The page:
How to solve any (statistics) problem: Part 3, proportions

Last month, I wrote about the steps to solving any statistics problem.

A Pew Research Poll asked 1,201 adults

“All in all, do you think affirmative action programs designed to increase the number of black and other minority students on campus are a good thing or a bad thing? Sixty percent said good, 30% said bad and 10% said don’t know. Let π denote the population proportion who said it is good. Find the p-value for testing Ho : π= 0.50 against Ha π ≠ 0.50 . Interpret.

Ronda punching Crystal
Chill. It’s just my daughter and a friend goofing off

Going back to our previous discussion of steps in solving a problem, let’s look at these one at a time as they apply to this question about proportions.

1. Chill. I have accomplished this by sitting here with a cup of Chamomile tea and a glass of Chardonnay. I intend to finish both of them before this post. In all seriousness, though, I think students often get problems wrong just because they panic. What do I do? What do I do? Relax. Take a sip of wine. Okay, better? Yes, and the picture above is my daughter and her friend, just goofing off in the photo shoot for my book. Seriously. Chill.

2. Understand the problem.

60% said affirmative action was good

30% said it was bad

10% were undecided


The question asks you to test the PROPORTION (not the mean) who said affirmative action was good.  This has nothing to do with the 30% or 10%. You  do NOT want to compute a chi-square here. That would test if there was an association between two variables, the respondents’ rating of affirmative action and some other variable. You do not have any other variable.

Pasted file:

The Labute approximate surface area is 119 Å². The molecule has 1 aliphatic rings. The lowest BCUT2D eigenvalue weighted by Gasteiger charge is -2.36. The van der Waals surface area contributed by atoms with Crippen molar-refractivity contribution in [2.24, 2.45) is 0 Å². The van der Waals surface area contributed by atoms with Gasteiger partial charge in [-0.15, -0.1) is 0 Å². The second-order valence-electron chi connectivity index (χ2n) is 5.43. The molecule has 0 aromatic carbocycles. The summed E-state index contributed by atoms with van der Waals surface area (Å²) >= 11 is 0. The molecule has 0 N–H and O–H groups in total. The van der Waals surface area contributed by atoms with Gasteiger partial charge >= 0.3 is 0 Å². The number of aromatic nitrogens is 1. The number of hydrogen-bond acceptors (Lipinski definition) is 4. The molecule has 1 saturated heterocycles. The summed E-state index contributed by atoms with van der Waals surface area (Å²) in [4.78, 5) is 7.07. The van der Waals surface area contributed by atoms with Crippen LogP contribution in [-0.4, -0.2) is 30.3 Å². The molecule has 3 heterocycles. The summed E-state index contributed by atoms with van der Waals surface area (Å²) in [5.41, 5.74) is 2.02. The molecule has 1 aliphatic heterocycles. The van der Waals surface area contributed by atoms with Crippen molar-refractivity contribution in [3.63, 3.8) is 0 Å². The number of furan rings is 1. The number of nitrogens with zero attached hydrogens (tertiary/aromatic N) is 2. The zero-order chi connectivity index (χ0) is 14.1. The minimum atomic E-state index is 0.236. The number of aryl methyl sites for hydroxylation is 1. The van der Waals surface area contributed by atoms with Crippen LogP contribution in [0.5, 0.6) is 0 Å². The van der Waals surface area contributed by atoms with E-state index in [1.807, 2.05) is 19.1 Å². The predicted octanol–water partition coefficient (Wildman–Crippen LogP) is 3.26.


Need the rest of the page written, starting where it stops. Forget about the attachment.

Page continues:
3. Select a strategy.

Identify the statistic you need, the formula you will need to obtain that statistic and the numbers you need to find to plug into that formula.

Then, compare the obtained statistic to the table of critical values.

You need a z-value. To get a z-value you use this formula:

z= Obtained proportion – Hypothesized population proportion
      standard error


Since it starts with a P for proportion and population, let’s call the hypothesized population proportion ∏

To get the standard error, you use this formula


  ∏*(1 -∏)

4. Execute the strategy

First, I need to find the standard error.  My ∏  value is .50 – remember, that is the hypothesized population value, not the value you obtained.

So  — I take .5 * (1-.5)  and get .25

I divide that by 1,201 and get .000208  or thereabouts.

I take the square root of that and get .014

Now, I have my standard error. I think bells should ring at this point, but they did not. I was sadly disappointed so I drank some more Chardonnay to get over it.

Now,  I calculate my z-value by plugging in more numbers. The obtained value is .60, the hypothesized value (∏ ) is .50 and my standard error is .014

.60 – .50

that equals 6.93

I compare that to a z table in a handy dandy statistics textbook, which only goes up to 5.0 but that has a probability of way less than .0001, so I call it a day, saying that it is extremely unlikely one would get a proportion of 60% in a sample of 1,201 people if the population proportion was truly 50%. This assumes all of the usual suspects, that is no bias in the wording of the question, random sampling.

5.  Test it. Evaluate your answer. The first thing I always do is a reality check. Unless I’ve had a LOT of glasses of Chardonnay, I can generally perceive reality fairly well. Does it make sense that a sample that large would be that far off? No, not really. So, it does seem pretty likely that if the obtained proportion from well over 1,000 people randomly sampled is 60% it is not as low as 50% in the population.

Another way I might test it is to throw it into some statistical software and see if I get the same answer. Maybe if I’m feeling ambitious, I’ll do that tomorrow. Sadly, I am now all out of chamomile tea. Happily, there is still more wine.

My mom, partying down in Halifax

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